They say there are two kinds of persons in the world - cat people and dog people. Each of these types exhibits certain personality traits. What kind of person was Flannery O'Connor? Characteristically, neither. She was, instead, a bird person. From the time O'Connor was a little girl she raised ducks and chickens. She even sewed clothes for these birds and made up fanciful stories about them that she shared with her classmates at St. Vincent's Academy in Savannah. As she grew older, her flock became more diversified, most notably with the addition of peafowl that she started raising at Andalusia in 1953. Flannery was protective of her birds, too. In the summer of 1957 her friend Cecil Dawkins wanted to give her a dog. O'Connor wrote her back declining the kind offer: "You certainly are nice to want to give me that dog but I'll have to take the thought for the dog. I didn't tell you what I raise: I raise peacocks - and you can't keep dogs and peacocks on the same place. When people come to see us with a dog, we have to ask them to keep the dog in the car - else the peachickens will take to the trees and have nervous prostrations...So I adjust myself to their tastes, including being anti-dog." (Habit of Being p. 230)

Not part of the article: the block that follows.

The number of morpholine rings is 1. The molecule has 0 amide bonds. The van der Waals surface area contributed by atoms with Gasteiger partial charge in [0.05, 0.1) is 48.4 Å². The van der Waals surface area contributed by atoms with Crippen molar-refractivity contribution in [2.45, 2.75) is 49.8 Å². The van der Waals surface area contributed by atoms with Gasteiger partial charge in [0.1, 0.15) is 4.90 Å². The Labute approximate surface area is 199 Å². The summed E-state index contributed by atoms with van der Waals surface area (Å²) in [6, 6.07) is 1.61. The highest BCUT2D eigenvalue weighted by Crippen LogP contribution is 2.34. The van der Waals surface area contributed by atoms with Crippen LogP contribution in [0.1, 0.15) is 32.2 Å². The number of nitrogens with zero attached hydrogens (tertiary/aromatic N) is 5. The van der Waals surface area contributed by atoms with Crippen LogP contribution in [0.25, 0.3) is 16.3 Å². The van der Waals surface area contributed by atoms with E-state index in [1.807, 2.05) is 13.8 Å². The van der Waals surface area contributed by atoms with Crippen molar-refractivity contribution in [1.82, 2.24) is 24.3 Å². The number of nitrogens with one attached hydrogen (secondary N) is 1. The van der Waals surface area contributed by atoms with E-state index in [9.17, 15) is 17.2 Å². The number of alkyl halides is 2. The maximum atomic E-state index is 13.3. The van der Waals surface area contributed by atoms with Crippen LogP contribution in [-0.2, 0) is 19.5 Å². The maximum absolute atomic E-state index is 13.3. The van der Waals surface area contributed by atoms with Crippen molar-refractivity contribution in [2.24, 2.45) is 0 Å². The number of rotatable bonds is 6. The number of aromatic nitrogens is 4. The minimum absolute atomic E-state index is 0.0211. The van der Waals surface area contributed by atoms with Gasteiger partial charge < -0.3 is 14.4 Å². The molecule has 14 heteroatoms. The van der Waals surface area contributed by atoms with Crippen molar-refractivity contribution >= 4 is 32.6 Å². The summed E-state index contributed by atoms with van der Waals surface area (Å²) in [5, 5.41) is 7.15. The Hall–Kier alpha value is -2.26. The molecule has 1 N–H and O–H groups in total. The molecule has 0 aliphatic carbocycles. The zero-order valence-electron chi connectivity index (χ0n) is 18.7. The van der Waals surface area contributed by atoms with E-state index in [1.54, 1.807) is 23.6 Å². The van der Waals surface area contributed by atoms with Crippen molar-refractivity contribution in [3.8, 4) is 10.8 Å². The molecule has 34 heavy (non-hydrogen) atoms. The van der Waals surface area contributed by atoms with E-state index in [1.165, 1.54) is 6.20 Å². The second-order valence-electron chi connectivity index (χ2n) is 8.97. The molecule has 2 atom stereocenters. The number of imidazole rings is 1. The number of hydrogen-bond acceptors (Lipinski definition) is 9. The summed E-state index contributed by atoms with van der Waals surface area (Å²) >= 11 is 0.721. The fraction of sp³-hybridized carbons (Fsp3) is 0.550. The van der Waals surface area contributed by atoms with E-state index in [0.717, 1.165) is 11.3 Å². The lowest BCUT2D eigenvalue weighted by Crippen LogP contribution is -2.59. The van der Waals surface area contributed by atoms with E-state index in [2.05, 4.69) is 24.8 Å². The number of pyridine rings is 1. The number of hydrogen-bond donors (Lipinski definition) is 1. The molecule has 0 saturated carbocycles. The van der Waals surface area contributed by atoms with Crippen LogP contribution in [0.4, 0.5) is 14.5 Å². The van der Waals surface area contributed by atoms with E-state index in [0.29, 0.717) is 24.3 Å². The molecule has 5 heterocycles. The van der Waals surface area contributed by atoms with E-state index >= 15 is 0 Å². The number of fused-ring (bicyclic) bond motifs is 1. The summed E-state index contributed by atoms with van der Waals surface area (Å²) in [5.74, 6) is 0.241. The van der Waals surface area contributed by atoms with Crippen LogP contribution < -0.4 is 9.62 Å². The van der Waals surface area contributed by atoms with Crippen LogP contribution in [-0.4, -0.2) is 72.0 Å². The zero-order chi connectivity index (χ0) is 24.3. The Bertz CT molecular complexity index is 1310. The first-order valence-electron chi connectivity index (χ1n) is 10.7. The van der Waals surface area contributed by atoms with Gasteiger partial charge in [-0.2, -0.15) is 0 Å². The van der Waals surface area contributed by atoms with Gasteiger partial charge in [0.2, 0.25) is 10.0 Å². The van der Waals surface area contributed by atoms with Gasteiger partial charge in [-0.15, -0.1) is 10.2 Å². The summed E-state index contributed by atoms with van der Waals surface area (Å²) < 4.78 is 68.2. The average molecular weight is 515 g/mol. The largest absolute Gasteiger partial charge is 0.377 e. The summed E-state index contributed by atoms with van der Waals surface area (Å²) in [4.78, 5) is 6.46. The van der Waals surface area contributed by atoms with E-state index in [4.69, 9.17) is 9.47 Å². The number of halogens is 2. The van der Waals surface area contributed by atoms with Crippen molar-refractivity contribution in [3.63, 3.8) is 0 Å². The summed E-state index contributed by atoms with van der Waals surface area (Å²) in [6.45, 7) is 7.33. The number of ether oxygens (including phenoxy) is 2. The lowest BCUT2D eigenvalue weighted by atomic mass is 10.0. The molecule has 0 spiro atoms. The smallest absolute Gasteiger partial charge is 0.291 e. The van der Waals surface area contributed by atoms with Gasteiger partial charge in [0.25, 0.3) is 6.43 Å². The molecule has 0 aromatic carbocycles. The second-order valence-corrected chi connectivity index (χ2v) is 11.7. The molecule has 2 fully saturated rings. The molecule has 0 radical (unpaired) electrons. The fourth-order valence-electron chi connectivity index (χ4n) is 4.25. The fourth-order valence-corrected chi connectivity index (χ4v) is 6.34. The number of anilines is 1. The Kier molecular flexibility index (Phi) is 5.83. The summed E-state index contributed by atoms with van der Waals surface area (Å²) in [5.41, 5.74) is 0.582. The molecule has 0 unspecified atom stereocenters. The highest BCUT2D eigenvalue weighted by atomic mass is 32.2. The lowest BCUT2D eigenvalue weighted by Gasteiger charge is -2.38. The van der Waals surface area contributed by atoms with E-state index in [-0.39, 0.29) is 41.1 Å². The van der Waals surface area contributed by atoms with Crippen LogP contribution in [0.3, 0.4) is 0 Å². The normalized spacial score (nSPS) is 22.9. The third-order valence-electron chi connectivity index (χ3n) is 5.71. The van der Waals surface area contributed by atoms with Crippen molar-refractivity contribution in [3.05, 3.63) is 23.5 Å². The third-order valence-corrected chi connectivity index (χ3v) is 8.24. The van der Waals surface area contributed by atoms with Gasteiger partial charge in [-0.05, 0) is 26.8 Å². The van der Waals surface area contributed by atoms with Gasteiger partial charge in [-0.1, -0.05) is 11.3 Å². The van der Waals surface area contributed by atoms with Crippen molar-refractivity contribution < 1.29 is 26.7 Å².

Though the present day peafowl at Andalusia enjoy the safe confines of an aviary, we must be "anti-dog," too. Visitors are certainly welcome to bring their dogs out to the farm, but we ask that they keep them on a leash, not only for the protection of our guests, but for the animals' protection, too. If you bring a dog to Andalusia, we also ask that you don't leave your pet in the car, especially during these searing summer months. It's also not a good idea to leave your pet in the car with the motor running. There have been dogs left in idling cars here that have locked themselves in. Since we don't want a similar fate to happen to your pet, we ask that you observe our "leash law."